Distilled in the winter of 1974, just before a four-year period of closure and refurbishment at the site, the spirit was matured in refill bourbon casks until 2011, when it was re-casked into first-fill bourbon barrels. Most recently, the spirit underwent a final finishing period in oloroso sherry butts for four years, bringing it to a total of 46 full years of maturation.
The resulting single malt is described by the producer as having notes of rich dried fruit and citrus peel on the nose; a velvety mouthfeel, with notes of melted brown sugar; and a long maritime finish, with sea salt and warming cinnamon character.
Glasgow-born whisky writer Dave Broom partnered with Glen Scotia to shoot a short film in honour of the whisky's release, working alongside distillery manager and master distiller Iain McAllister.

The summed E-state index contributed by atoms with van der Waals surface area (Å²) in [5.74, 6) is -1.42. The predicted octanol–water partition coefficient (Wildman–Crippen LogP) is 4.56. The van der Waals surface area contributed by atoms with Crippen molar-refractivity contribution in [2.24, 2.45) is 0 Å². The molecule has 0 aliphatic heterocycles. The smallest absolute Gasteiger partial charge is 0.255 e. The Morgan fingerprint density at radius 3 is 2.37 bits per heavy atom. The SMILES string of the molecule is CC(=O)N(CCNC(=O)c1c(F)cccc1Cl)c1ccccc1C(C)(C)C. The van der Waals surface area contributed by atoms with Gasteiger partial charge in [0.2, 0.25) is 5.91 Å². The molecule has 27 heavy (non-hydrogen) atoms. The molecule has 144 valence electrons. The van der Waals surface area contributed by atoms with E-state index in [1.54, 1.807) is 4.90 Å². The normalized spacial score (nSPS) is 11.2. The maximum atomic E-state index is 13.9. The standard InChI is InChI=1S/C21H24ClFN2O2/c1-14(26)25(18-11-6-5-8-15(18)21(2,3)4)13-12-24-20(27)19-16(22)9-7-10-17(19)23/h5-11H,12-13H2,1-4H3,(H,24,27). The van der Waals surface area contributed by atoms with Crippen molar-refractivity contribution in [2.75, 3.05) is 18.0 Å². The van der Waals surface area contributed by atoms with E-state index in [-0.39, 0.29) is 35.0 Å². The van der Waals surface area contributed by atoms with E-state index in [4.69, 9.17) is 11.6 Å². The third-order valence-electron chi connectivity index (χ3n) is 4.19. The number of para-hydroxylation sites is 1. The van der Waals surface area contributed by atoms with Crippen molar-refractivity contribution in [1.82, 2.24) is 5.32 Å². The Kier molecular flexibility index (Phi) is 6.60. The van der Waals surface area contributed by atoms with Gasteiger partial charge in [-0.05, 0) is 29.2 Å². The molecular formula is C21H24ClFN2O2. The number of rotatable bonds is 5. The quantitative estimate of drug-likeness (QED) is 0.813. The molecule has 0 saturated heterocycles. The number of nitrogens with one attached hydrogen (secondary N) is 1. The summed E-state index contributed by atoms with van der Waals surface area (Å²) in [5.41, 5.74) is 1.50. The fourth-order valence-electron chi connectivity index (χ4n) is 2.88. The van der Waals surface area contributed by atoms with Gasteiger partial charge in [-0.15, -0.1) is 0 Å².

Regarding their collaboration, Broom said: “This is such a remarkable liquid: more than just age, it is a time capsule that tells you about how Campbeltown and Glen Scotia have changed over the years. The whisky has the tropical fruit funkiness which only comes from long ageing in refill casks — evidence of that original intention of using it while young, filled with those Glen Scotia oils and salinity. The subtle, sweet, toffee elements mid-palate reflect the change in direction when mature, elegant single malts were desired, while the rich sultana like fruit harks back to the late 19th and early 20th centuries when sherry casks were the preferred choice for Campbeltown’s whiskies.”
McAlister added: “It is wonderful to contemplate that we have inherited these last remnants from those who have helped shape
Glen Scotia’s journey and been part of our history. The release of the Glen Scotia 46-year-old is a toast and a thank you to the craft of all those who have come before us."